Photo credits: Asa-Mari Thompson & google images

A Letter From the Editor

Summer Edition 2015

Happy Summer!

By now I hope everyone has gotten into the groove of Summer 2015- barbeques and days off and lounging in the sun at the park, by the beach, or at home with or loved ones. Isn’t it funny how quickly we forget how cold and miserable we were just a few weeks ago waiting for the sun to make an appearance? Personally, I am a lover of sunlight, even and as much as I love the moon. Without it, my life takes on a dreary kind of feeling, the kind of feeling out of which it is difficult to pull one’s self and spirit. These days, I’ve been doing much better physically, so I’ve decided to put some of that good energy into Wine Out Of Water’s Summer 2015 Edition. Thanks so much to everyone who has joined us on facebook in the past seven months- we’re just past 700 followers in the past week! Wine Out Of Water is also on twitter, so find us there for fun and inspirational quotes @deltacat79.

As I shared a few months back, I’ve been dealing with a host of health issues brought on by an autoimmune disorder I’ve had all my life. I remember being labelled as “sickly” as a child, my grandmother lovingly referring to me as her “half-a-child” on account of my being ill more often than not. Though the doctors were unsure what was causing the trouble, one thing was certain- I was never going to let being sick stop me from doing anything I wanted to do! By the time I had turned twelve, the symptoms of my disease had subsided- the chronic plaque psoriasis in the palms of my hands, the mysterious fevers, the acid reflux and vomiting, the irritable bowels, the asthma- it all seemed to have gone away, and I felt considerably stronger. In my mind I had beaten whatever it was. I thought my body was completely healed and so I threw myself into life with reckless abandon, knowing that I could handle whatever life threw my way. Most anyone who knows me knows me for being a very active, joyful person, never one to shy away from an adventure. I love to test my physical and emotional limits in exchange for learning about myself and the world around me, even as an “adult” (I put that word in quotation marks because there are days when I don’t really feel like an adult, but I have to subscribe to the idea of being one because…life…). And so I lived most of my life after turning twenty four not very aware of my personal limits. These past ten years have been eye opening for me in terms of wrestling with and acknowledging my own limitations and figuring out how best to make them work for me. These past few months in particular have been game changing- chronic illness has returned, bringing with it a host of required change, some of which is difficult to understand and to deal with, but I am as committed now as I was as a child not to let it beat me.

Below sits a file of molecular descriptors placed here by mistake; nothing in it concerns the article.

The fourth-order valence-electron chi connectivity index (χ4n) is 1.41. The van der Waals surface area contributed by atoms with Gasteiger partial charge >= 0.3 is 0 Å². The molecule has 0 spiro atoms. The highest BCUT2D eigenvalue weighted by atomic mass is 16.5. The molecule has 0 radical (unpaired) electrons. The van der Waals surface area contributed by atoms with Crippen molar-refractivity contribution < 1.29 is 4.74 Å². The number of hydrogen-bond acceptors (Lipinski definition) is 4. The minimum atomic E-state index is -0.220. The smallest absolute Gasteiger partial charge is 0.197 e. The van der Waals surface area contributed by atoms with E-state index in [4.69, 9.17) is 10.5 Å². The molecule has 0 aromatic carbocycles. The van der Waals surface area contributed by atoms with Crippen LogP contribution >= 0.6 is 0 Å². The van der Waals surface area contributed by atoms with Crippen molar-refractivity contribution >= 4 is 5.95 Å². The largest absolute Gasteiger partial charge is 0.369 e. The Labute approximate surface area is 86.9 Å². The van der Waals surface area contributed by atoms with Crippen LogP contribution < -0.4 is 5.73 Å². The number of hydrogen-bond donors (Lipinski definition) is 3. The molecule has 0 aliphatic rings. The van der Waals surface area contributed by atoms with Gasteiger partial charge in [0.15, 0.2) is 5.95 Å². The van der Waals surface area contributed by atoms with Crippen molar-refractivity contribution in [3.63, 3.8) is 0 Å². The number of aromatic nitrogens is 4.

For a while I’ve had to put my writing on hold to focus on bringing structure to my life in a way that my days will make sense and so I can function optimally and feel like myself again. Now that I feel like I understand what has been happening and I can see the positive differences these changes have brought me, I feel confident and excited to share my journey with you. Hopefully, some of the things I  have discovered about myself along this journey will help someone else who is experiencing the same things. The whole idea behind Wine Out Of Water is to inspire those of us who are committed to making the best out of the ordinary, everyday situations which we have been given. Far too often this world will tell us that we are too small, too inadequate, too frail, too weak, too anything to inspire change, but I know first hand that this isn’t true. No one is too small. No one is too weak. No one is incapable. We are all way more powerful than we believe. And it isn’t necessary to mount elaborate campaigns to inspire greatness. All we are required to be is the truest version of ourselves. We are all each others’ inspirations, whether we are aware of this truth or not. We are all talented, unique, gifted. My wish is that we all find that thing that makes us special and that we share it with the world. Now more than ever that we live in a time where connectivity is easier than it has ever been, we owe ourselves and those around us the pleasure of expressing, honing and cultivating those gifts.